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Panama to Callao, Peru in June

By Sue Richards last modified Apr 27, 2009 09:03 PM

Published: 2009-04-27 21:03:03
Topics: Pacific Ocean East
Countries: Easter Island , Galapagos , Panama , Peru

I wanted some advice about sailing from Panama to Callao in June/July. My plan was to sail from Panama to the Galapagos, Galapagos to Easter Island and Easter Island to Callao, Peru.

I've found some information in World Cruising Routes on sailing from Callao to Easter Isl. but I'm not sure what the trip from Easter Island to Callao would be like.

I have a Tayana 37 Pilothouse.

Perhaps I would be better off sailing from Panama to the Galapagos and from the Galpagos directly to Callao. If I do sail from the Galapagos to Callao, what is the best strategy? Am I better off sailing close to the coast of South America to keep out of the worst of the Humboldt current, or should I sail as close to a rhumbline course as I can manage?

Shawn Maxey

Shawn,

The first route you mention is not easy to sail at any time of year as the prevailing winds are E or SE, and by the time you intend to sail the SE'lies of winter will have set in.

I sailed myself from Panama to Callao many years ago, and from Callao to Easter Island. It was a relatively easy trip.

You do seem to have a good boat for the trip.

If I were you, and knowing that route from personal experience, I would go to Galapagos directly from Panama (do follow my tips in World Cruising Routes), then take the best angle towards the coast. Winds are usually lighter nearer the coast (depends on time of year, of course) and the current is not too strong. You can stop in Paita for fuel if necessary. After that your best bet, if you wish to continue into the S. Pacific, is to sail direct to Easter Island and so on.

Regards
Jimmy

Jimmy,

Thanks for all of the valuable information. I've heard from other cruisers that the best place for yachts to check into Peru is Callao. If I stop for fuel in Paita, will I have to officially enter the country there or can I just re-fuel and keep going? I've heard that some ports in Peru charge entry fees for yachts using the same formula as commercial vessels.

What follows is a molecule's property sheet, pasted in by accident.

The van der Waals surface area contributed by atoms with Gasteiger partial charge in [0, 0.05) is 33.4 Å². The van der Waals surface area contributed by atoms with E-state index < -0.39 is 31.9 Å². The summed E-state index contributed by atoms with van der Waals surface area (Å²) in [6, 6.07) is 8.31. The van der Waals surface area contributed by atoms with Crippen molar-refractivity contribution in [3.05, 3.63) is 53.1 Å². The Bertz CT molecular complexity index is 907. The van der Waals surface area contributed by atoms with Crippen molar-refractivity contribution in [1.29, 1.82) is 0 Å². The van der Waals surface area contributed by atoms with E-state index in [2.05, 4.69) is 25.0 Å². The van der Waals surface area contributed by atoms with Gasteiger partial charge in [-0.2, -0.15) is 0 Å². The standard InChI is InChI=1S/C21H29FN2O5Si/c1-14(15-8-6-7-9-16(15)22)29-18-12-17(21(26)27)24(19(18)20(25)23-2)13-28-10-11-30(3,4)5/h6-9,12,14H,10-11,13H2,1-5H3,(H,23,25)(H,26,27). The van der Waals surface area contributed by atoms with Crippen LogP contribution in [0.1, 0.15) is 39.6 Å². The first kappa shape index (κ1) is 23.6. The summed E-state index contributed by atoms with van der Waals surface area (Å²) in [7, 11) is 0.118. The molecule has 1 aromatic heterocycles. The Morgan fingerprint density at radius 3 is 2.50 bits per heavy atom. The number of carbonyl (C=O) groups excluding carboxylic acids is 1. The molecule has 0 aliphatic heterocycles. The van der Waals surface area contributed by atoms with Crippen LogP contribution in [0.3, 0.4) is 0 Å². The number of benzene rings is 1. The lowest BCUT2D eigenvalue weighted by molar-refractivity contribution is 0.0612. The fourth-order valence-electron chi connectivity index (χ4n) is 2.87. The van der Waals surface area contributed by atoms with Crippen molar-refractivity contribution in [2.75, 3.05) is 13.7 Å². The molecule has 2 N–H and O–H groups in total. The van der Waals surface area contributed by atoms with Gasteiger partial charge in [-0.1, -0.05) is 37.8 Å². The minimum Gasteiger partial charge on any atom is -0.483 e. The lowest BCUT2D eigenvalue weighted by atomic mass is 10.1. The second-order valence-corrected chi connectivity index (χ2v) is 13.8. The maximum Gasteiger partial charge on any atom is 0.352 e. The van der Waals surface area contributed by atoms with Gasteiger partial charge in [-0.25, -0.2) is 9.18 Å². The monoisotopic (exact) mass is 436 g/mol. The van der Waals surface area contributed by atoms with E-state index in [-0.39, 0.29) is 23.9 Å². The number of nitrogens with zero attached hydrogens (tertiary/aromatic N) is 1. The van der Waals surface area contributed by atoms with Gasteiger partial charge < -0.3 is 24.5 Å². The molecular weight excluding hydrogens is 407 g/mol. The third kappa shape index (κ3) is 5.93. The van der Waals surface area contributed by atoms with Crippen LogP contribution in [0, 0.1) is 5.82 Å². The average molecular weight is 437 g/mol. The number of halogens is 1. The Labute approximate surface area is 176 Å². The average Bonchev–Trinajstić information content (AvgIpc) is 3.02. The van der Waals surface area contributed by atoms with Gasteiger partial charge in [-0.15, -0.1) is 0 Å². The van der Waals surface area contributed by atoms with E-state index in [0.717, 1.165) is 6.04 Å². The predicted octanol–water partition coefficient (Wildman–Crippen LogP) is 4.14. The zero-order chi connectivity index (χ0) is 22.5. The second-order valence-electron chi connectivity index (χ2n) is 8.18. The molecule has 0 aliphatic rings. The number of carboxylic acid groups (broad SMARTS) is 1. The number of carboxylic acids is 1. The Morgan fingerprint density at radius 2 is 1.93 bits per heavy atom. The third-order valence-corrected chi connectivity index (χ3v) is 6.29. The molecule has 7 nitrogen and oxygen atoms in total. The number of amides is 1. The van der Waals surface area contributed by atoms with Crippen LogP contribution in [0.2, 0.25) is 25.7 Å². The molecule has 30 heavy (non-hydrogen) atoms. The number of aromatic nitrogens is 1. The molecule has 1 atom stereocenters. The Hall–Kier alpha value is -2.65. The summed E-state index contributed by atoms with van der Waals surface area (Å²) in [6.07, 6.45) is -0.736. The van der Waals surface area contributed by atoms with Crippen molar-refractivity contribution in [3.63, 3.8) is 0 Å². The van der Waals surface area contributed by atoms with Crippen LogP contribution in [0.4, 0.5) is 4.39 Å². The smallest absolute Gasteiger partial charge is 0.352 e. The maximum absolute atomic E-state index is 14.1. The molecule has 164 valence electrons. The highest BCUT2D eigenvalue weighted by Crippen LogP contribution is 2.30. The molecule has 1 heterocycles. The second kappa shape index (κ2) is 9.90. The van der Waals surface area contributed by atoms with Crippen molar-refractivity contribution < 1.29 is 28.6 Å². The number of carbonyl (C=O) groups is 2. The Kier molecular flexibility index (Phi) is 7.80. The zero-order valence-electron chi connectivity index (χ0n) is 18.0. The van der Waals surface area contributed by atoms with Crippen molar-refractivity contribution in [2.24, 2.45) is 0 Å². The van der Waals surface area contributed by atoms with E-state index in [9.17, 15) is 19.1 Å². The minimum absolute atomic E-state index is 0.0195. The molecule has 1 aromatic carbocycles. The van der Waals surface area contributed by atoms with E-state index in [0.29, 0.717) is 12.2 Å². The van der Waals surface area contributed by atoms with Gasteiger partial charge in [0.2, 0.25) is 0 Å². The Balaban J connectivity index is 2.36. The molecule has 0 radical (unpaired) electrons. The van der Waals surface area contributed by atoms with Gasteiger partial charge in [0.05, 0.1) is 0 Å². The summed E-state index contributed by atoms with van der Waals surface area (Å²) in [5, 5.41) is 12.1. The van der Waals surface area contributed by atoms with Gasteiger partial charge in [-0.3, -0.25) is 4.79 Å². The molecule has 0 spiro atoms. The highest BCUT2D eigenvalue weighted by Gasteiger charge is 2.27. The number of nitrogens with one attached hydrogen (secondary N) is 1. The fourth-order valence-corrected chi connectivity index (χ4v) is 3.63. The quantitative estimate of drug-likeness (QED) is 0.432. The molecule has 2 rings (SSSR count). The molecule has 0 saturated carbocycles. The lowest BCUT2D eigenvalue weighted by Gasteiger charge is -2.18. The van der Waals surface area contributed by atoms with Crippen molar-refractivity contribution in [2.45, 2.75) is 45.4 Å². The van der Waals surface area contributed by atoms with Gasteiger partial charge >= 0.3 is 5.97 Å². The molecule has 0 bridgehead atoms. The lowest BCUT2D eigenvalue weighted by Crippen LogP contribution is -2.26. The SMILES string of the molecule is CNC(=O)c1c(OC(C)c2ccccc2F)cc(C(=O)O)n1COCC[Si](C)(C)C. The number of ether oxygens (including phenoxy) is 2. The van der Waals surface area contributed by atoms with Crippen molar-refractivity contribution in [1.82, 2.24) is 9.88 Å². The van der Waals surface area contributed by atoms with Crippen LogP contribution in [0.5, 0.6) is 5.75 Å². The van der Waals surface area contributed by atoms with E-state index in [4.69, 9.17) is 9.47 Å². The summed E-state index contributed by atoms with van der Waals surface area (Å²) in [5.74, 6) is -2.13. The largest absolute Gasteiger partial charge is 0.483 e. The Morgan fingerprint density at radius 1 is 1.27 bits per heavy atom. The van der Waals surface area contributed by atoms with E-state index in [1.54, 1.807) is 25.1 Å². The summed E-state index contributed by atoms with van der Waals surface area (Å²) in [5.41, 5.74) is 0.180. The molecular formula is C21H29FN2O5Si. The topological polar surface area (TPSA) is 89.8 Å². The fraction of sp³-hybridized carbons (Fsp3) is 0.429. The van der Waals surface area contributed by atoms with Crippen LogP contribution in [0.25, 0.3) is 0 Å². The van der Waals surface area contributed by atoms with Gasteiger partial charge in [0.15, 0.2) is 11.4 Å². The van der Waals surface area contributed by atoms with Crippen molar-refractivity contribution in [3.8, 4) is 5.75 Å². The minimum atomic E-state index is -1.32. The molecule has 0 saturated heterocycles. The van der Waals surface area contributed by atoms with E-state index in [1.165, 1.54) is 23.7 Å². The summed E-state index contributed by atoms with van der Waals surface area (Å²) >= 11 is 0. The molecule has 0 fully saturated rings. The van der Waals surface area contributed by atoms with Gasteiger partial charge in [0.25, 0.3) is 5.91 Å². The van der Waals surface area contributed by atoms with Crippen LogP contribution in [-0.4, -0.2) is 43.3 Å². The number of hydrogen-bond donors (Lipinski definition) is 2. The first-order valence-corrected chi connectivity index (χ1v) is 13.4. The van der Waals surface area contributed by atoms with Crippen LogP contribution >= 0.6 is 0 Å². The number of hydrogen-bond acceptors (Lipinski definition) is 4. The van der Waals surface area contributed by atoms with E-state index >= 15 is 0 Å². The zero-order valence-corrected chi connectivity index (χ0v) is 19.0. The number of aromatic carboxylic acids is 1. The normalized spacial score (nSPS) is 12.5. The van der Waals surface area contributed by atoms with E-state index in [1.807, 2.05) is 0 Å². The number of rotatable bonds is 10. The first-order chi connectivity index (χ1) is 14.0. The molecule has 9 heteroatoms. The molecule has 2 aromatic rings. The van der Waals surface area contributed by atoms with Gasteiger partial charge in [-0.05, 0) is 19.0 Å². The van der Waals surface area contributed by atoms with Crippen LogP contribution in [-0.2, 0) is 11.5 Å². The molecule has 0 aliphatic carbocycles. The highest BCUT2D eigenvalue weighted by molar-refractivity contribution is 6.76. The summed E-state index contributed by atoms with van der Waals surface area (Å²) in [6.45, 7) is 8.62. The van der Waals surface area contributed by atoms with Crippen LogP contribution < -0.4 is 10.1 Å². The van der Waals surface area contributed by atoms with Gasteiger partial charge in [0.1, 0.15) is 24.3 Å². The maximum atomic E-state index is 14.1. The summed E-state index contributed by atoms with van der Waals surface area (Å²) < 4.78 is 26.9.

Given your experience, how long should I plan for the passage from the Galapagos to Callao?

The other route I was considering was to sail from Easter Island to the Juan Fernandez Islands and then from Juan Fernandez to Callao. I would be doing this in either August or September. World Cruising Routes shows variable winds for that time of year, and the pilot chart seems to confirm this.

My primary concern with sailing from Easter Isl. to Juan Fernandez is the chance of encountering a winter gale, though I'm not sure how prevalent they are at that latitude. From your experience, do you think I'd have favorable winds from Easter Isl to Juan Fernandez?

Any further advice you could provide would be appreciated.

Thanks

Shawn

If you are prepared to motor in light winds not much more than 10 days.

I only suggested a place like Paita if you run out of fuel. If not it is indeed better to go straight to Callao.

I have not heard of yachts being charged as commercial vessels. This is why you ought to make for the Callao yacht club who are very helpful.

I don't excpect you to have favourable winds from Easter Is. to Juan Fernandez at any time of the year, but you could be lucky. In my opinion it is the wrong route, unless you are prepared to sweep right down to pick up the prevailing westerlies of higher lats.

Jimmy

Received 14 April, 2009

Since we left Puerto Lucia in Ecuador, we have arrived in Puerto Montt, Chili. Just entering the most beautiful part of our voyage;

We have sailed from Puerto Lucia to Callao, Peru and from there further along the coast of the continent, visiting Arica, Antofagasta, and a lot of other places. Often we took an anchorage for the night in a nice quiet bay.

A lot of sailors are afraid of going south along the coast against wind and current. We had an easy, generally comfortable trip and we would like to provide information to everybody who would like to do the same instead of sailing to Easter Island and beating waves and wind.

He/she can contact us on our e-mail adress and we will be happy to help.

Francis and Christine
SY Aquarius from Holland
sail.aquarius@sent.com

FRANCIS & CHRISTINE'S ROUTE TAKEN FROM GALAPAGOS TO CALLAO